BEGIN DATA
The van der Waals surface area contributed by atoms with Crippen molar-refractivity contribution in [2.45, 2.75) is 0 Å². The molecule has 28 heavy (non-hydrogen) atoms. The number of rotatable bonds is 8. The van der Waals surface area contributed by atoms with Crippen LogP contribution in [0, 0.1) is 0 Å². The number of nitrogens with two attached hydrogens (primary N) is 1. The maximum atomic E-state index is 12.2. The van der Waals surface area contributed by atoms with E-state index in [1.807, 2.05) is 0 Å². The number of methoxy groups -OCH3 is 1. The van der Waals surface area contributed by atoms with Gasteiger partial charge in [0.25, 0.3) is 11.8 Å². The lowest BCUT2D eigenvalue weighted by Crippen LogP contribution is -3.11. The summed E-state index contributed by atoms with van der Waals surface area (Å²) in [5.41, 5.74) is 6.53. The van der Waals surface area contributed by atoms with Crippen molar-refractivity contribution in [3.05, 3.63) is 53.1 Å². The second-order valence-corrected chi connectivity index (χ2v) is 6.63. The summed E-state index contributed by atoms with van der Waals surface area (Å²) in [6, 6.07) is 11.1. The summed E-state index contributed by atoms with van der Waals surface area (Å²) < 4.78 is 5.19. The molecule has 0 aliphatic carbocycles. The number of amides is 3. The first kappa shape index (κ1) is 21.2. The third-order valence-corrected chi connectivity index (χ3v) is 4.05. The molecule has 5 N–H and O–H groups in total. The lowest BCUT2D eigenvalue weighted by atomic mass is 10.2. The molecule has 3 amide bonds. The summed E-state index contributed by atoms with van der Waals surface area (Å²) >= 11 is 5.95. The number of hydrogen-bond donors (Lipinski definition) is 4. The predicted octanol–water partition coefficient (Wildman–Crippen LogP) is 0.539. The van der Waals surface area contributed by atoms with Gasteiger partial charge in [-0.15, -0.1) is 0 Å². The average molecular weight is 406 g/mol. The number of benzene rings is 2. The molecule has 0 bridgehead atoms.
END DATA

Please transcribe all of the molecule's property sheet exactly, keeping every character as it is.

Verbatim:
The van der Waals surface area contributed by atoms with Crippen molar-refractivity contribution in [2.45, 2.75) is 0 Å². The molecule has 28 heavy (non-hydrogen) atoms. The number of rotatable bonds is 8. The van der Waals surface area contributed by atoms with Crippen LogP contribution in [0, 0.1) is 0 Å². The number of nitrogens with two attached hydrogens (primary N) is 1. The maximum atomic E-state index is 12.2. The van der Waals surface area contributed by atoms with E-state index in [1.807, 2.05) is 0 Å². The number of methoxy groups -OCH3 is 1. The van der Waals surface area contributed by atoms with Gasteiger partial charge in [0.25, 0.3) is 11.8 Å². The lowest BCUT2D eigenvalue weighted by Crippen LogP contribution is -3.11. The summed E-state index contributed by atoms with van der Waals surface area (Å²) in [5.41, 5.74) is 6.53. The van der Waals surface area contributed by atoms with Crippen molar-refractivity contribution in [3.05, 3.63) is 53.1 Å². The second-order valence-corrected chi connectivity index (χ2v) is 6.63. The summed E-state index contributed by atoms with van der Waals surface area (Å²) in [6, 6.07) is 11.1. The summed E-state index contributed by atoms with van der Waals surface area (Å²) < 4.78 is 5.19. The molecule has 0 aliphatic carbocycles. The number of amides is 3. The first kappa shape index (κ1) is 21.2. The third-order valence-corrected chi connectivity index (χ3v) is 4.05. The molecule has 5 N–H and O–H groups in total. The lowest BCUT2D eigenvalue weighted by atomic mass is 10.2. The molecule has 3 amide bonds. The summed E-state index contributed by atoms with van der Waals surface area (Å²) >= 11 is 5.95. The number of hydrogen-bond donors (Lipinski definition) is 4. The predicted octanol–water partition coefficient (Wildman–Crippen LogP) is 0.539. The van der Waals surface area contributed by atoms with Gasteiger partial charge in [-0.15, -0.1) is 0 Å². The average molecular weight is 406 g/mol. The number of benzene rings is 2. The molecule has 0 bridgehead atoms.